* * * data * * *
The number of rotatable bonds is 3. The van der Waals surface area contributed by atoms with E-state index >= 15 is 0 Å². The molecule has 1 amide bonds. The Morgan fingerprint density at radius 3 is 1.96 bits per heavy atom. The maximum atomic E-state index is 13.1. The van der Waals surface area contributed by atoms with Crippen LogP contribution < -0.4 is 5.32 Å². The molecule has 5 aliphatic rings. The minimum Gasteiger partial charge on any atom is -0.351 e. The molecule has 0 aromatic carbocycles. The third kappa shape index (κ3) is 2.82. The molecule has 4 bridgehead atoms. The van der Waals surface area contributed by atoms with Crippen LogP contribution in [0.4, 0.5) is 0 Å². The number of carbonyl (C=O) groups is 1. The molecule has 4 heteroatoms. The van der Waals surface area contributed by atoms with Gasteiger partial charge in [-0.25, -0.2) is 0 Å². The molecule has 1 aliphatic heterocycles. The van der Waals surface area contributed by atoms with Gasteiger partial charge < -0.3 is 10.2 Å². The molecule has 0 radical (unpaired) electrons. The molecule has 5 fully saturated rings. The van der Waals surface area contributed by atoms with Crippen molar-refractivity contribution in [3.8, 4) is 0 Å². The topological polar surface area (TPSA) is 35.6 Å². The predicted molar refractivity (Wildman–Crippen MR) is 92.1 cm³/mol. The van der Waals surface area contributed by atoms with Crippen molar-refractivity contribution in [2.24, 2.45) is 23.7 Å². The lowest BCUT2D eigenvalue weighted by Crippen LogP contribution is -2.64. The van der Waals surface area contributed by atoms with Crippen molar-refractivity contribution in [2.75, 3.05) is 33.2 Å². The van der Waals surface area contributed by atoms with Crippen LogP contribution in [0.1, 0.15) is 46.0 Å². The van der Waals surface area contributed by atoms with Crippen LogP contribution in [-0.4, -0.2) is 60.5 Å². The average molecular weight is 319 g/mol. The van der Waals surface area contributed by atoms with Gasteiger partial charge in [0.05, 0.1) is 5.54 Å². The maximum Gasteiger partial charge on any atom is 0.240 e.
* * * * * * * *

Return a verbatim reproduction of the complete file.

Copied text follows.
The number of rotatable bonds is 3. The van der Waals surface area contributed by atoms with E-state index >= 15 is 0 Å². The molecule has 1 amide bonds. The Morgan fingerprint density at radius 3 is 1.96 bits per heavy atom. The maximum atomic E-state index is 13.1. The van der Waals surface area contributed by atoms with Crippen LogP contribution < -0.4 is 5.32 Å². The molecule has 5 aliphatic rings. The minimum Gasteiger partial charge on any atom is -0.351 e. The molecule has 0 aromatic carbocycles. The third kappa shape index (κ3) is 2.82. The molecule has 4 bridgehead atoms. The van der Waals surface area contributed by atoms with Crippen LogP contribution in [0.4, 0.5) is 0 Å². The number of carbonyl (C=O) groups is 1. The molecule has 4 heteroatoms. The van der Waals surface area contributed by atoms with Gasteiger partial charge in [-0.25, -0.2) is 0 Å². The molecule has 1 aliphatic heterocycles. The van der Waals surface area contributed by atoms with Gasteiger partial charge < -0.3 is 10.2 Å². The molecule has 0 radical (unpaired) electrons. The molecule has 5 fully saturated rings. The van der Waals surface area contributed by atoms with Crippen molar-refractivity contribution in [3.8, 4) is 0 Å². The topological polar surface area (TPSA) is 35.6 Å². The predicted molar refractivity (Wildman–Crippen MR) is 92.1 cm³/mol. The van der Waals surface area contributed by atoms with Crippen molar-refractivity contribution in [2.24, 2.45) is 23.7 Å². The lowest BCUT2D eigenvalue weighted by Crippen LogP contribution is -2.64. The van der Waals surface area contributed by atoms with Crippen molar-refractivity contribution in [2.75, 3.05) is 33.2 Å². The van der Waals surface area contributed by atoms with Crippen LogP contribution in [0.1, 0.15) is 46.0 Å². The van der Waals surface area contributed by atoms with Crippen LogP contribution in [-0.4, -0.2) is 60.5 Å². The average molecular weight is 319 g/mol. The van der Waals surface area contributed by atoms with Gasteiger partial charge in [0.05, 0.1) is 5.54 Å². The maximum Gasteiger partial charge on any atom is 0.240 e.